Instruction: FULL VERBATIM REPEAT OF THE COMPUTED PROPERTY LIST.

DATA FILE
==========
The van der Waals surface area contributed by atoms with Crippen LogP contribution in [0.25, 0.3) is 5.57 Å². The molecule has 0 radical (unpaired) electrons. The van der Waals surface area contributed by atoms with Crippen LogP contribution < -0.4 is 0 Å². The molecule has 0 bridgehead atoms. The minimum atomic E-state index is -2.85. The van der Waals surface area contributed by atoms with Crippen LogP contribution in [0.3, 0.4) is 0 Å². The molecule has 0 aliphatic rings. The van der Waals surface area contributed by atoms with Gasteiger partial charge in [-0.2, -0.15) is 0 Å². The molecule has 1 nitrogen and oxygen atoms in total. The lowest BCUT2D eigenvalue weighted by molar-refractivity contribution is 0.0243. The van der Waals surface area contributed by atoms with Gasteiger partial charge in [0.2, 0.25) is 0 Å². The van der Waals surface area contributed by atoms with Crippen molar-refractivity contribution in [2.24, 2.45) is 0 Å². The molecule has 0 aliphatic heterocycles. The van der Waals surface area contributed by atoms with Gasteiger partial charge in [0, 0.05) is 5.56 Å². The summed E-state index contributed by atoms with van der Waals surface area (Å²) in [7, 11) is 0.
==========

The van der Waals surface area contributed by atoms with Crippen LogP contribution in [0.25, 0.3) is 5.57 Å². The molecule has 0 radical (unpaired) electrons. The van der Waals surface area contributed by atoms with Crippen LogP contribution < -0.4 is 0 Å². The molecule has 0 bridgehead atoms. The minimum atomic E-state index is -2.85. The van der Waals surface area contributed by atoms with Crippen LogP contribution in [0.3, 0.4) is 0 Å². The molecule has 0 aliphatic rings. The van der Waals surface area contributed by atoms with Gasteiger partial charge in [-0.2, -0.15) is 0 Å². The molecule has 1 nitrogen and oxygen atoms in total. The lowest BCUT2D eigenvalue weighted by molar-refractivity contribution is 0.0243. The van der Waals surface area contributed by atoms with Gasteiger partial charge in [0.2, 0.25) is 0 Å². The van der Waals surface area contributed by atoms with Crippen molar-refractivity contribution in [2.24, 2.45) is 0 Å². The molecule has 0 aliphatic heterocycles. The van der Waals surface area contributed by atoms with Gasteiger partial charge in [0, 0.05) is 5.56 Å². The summed E-state index contributed by atoms with van der Waals surface area (Å²) in [7, 11) is 0.